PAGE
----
The Vancouver Canucks are in the sweepstakes for the services of Super Swede Peter Forsberg.
Whatever the price a team plays for the most sought-after rent-a-player is hardly relevant. Picking up a free agent of his ilk within the last two months of regular season means not having to give up any assets, especially draft picks, or lose a great deal of room within the salary cap.
Forsberg won't be a long-term prospect for any team that takes the chance. He played 82 games in his sophomore season with the Colorado Avalanche and added another 22 games in the 1996 Stanley Cup playoffs, but has not played so many games in a season since. He could be the key to a Cup run for a team needing that last piece of the puzzle this spring. Certainly that's what the Nashville Predators thought last year when they made a blockbuster deal with the Philadelphia Flyers. Ostensibly he would be ready to go at full speed and in full health, with no desire to get on a golf course anytime soon (he owns one in Ornskoldsvik, Sweden).
A reunion with fellow "O-vik" residents Markus Naslund and the Sedin twins seems like a dream come true for Canucks fans. Or maybe Forsberg could replace Naslund, whose lacklustre performance this season as an imminent free agent means his days as Canucks captain will end sooner than later. But the Flyers are said to have the inside track on Forsberg.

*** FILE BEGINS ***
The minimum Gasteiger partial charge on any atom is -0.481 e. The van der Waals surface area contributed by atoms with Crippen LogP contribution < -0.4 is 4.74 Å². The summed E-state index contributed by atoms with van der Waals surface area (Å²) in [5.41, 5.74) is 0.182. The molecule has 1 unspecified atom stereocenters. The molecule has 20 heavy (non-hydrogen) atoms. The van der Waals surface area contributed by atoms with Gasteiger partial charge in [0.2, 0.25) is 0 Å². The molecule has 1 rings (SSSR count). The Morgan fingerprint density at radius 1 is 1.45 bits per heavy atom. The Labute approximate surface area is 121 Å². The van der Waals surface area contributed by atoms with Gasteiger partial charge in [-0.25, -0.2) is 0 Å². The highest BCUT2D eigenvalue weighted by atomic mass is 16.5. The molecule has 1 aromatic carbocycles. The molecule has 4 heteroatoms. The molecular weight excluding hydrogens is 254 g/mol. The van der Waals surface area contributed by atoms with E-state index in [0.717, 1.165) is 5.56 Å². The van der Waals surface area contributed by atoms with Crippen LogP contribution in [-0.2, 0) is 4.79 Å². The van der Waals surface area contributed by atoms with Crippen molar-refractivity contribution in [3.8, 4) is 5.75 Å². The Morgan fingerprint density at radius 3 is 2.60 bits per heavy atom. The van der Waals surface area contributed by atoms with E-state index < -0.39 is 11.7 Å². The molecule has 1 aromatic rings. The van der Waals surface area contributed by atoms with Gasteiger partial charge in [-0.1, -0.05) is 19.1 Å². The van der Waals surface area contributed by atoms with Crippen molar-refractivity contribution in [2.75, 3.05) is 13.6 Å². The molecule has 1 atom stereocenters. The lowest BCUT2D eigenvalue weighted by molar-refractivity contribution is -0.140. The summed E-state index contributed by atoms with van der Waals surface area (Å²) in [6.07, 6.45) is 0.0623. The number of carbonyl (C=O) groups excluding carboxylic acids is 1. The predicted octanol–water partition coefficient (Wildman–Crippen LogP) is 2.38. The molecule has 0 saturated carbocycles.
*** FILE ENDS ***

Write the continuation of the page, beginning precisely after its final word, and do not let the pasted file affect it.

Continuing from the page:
Even if the Canucks were to pick up Forsberg to solve their scoring conundrum, it's the deteriorating defence that is testing head coach Alain Vigneault's patience. It was healthy in October, but has not been since. It's so bad, that Roberto Luongo could be the Canucks' most-seasoned veteran behind the blue line tonight in Dallas.
The Canucks have Kevin Bieksa, Lucas Krajicek and Willie Mitchell on injured reserve. Aaron Miller took a shot to the foot in Friday's loss at Florida. Sami Salo is nursing a groin strain. Mattias Ohlund returned to Vancouver yesterday for "personal reasons," and it's not known whether he'll find his way back to Dallas Fort Worth airport.
If none of the walking wounded are able to play hurt tonight, then Mike Weaver and Alexander Edler could be the Canucks' blue line generals with the combo of Luc Bourdon and Nathan McIver to spell them off while reinforcements are shipped from Winnipeg. Checking forwards Brad Isbister and Byron Ritchie could be forced into a back-line role.
What this highlights is a lack of depth on the farm, and it's a result of mortgaging the future by dealing away draft picks in desperation.
Things aren't going to improve much this summer. The Canucks don't have picks in the second or fourth rounds in 2008. The Los Angeles Kings have those after sending defenceman Brent Sopel north before the deadline last year.